In the short time that has passed since the election, there have been numerous pronouncements that the struggle over the future of American health care is now more or less settled. And it is certainly true that, over the next four years, full-scale repeal and replacement of the Patient Protection and Affordable Care Act (PPACA) is not in the cards. The president is determined to move ahead with full implementation, of course, and he will not readily sign onto major changes to his signature domestic initiative.
But the 2012 election did not produce a return to 2009. The Democrats do not have supermajority control of the House and Senate, as they did in the 111th Congress when the PPACA was passed. Indeed, in 2013 and 2014, Republicans will have a rather sizeable majority in the House, along with 45 votes in the Senate. In addition, there are now 30 Republican Governors in the states, who will have much to say about health care policy in the coming years, too. So, unlike the birth of the PPACA, its implementation will proceed at a time when Republicans are controlling many levers of power.
Moreover, the president and Congress will be forced by circumstances to address very significant budgetary questions in the coming months and years. In less than two months, the combination of tax and spending policies that constitute the “fiscal cliff” are scheduled to go into effect–against the wishes of leaders in both parties. And early next year, the federal government is again expected to bump up against the statutory limit on federal borrowing. Whether they like it or not, these events will force the president and congressional leaders to engage in a difficult and contentious discussion about how to narrow the massive gap between expected revenues and expected spending commitments in coming years.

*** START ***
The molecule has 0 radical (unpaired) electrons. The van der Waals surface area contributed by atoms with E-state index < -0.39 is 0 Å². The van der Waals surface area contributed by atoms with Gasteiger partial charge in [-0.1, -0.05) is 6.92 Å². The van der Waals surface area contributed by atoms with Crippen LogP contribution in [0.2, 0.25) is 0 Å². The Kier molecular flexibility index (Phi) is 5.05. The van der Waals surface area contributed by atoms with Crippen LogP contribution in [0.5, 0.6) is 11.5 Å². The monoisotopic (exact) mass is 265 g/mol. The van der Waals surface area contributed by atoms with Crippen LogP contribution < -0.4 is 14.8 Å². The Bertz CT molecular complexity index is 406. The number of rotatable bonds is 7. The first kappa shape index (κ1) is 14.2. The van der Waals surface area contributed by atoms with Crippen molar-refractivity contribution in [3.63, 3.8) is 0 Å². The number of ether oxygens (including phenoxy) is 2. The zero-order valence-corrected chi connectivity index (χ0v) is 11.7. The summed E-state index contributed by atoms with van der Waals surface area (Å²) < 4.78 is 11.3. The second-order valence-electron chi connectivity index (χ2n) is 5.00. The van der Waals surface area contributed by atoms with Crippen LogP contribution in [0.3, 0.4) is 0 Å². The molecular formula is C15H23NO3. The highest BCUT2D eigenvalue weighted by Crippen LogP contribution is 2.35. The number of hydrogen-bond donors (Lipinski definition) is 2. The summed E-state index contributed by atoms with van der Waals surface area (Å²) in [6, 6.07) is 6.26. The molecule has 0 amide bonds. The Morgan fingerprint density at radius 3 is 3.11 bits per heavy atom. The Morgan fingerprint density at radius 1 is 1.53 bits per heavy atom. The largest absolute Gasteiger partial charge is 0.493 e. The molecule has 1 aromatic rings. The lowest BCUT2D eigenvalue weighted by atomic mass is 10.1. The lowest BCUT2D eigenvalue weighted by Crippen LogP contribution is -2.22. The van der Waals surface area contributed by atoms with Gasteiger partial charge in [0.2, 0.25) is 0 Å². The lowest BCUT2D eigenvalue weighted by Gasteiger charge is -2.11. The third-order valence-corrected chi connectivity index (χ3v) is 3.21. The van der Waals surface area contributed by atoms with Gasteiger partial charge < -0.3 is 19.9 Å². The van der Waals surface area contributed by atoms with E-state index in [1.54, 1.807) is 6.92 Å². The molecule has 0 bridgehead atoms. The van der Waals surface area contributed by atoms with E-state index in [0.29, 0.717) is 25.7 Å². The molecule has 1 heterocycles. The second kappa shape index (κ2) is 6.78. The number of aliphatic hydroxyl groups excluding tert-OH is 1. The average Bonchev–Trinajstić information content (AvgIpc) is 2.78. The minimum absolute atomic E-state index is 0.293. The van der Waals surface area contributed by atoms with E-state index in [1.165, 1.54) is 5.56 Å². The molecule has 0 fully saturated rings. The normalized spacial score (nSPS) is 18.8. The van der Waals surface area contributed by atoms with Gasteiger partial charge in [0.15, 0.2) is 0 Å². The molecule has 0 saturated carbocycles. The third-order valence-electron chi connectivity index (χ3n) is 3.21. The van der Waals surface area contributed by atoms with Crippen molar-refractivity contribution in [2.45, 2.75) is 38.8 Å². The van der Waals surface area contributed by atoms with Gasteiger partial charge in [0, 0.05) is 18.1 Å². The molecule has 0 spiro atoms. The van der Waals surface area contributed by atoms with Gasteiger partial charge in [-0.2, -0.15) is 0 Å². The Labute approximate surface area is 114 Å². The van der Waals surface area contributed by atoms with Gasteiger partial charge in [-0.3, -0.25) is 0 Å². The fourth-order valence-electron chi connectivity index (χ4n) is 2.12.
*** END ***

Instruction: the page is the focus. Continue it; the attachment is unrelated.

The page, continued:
Any conversation about the government’s medium and long-term fiscal situation will necessarily center heavily on health care matters. The rapid rise in health entitlement spending over the past three decades is a primary reason for the pronounced fiscal pressure we are experiencing today, and the problem is about to get much worse over the coming two decades.
Everything Must Truly Be On The Table
During his 2011 budget talks with House Speaker John Boehner, the president famously said that “everything was on the table” for discussion, but, in reality, he and his aides made it clear that the PPACA was not on the table. They wanted Republicans to accept the PPACA in its current form as a fait accompli and only negotiate on other elements of the budget. In other words, they wanted to construct a bipartisan budget agreement with Republican leaders, but on a foundation which had as a primary feature a health care plan written entirely by one party.
Republicans should not enter into budget talks with the president with those kinds of preconditions. If putting “everything on the table” for consideration is considered necessary to open up new possibilities for agreement, then everything–including all aspects of health care–must really be on the table too. And, if everything really is on the table, it is entirely possible–indeed probable–that significant amendments would be made to Medicare and Medicaid and even the PPACA.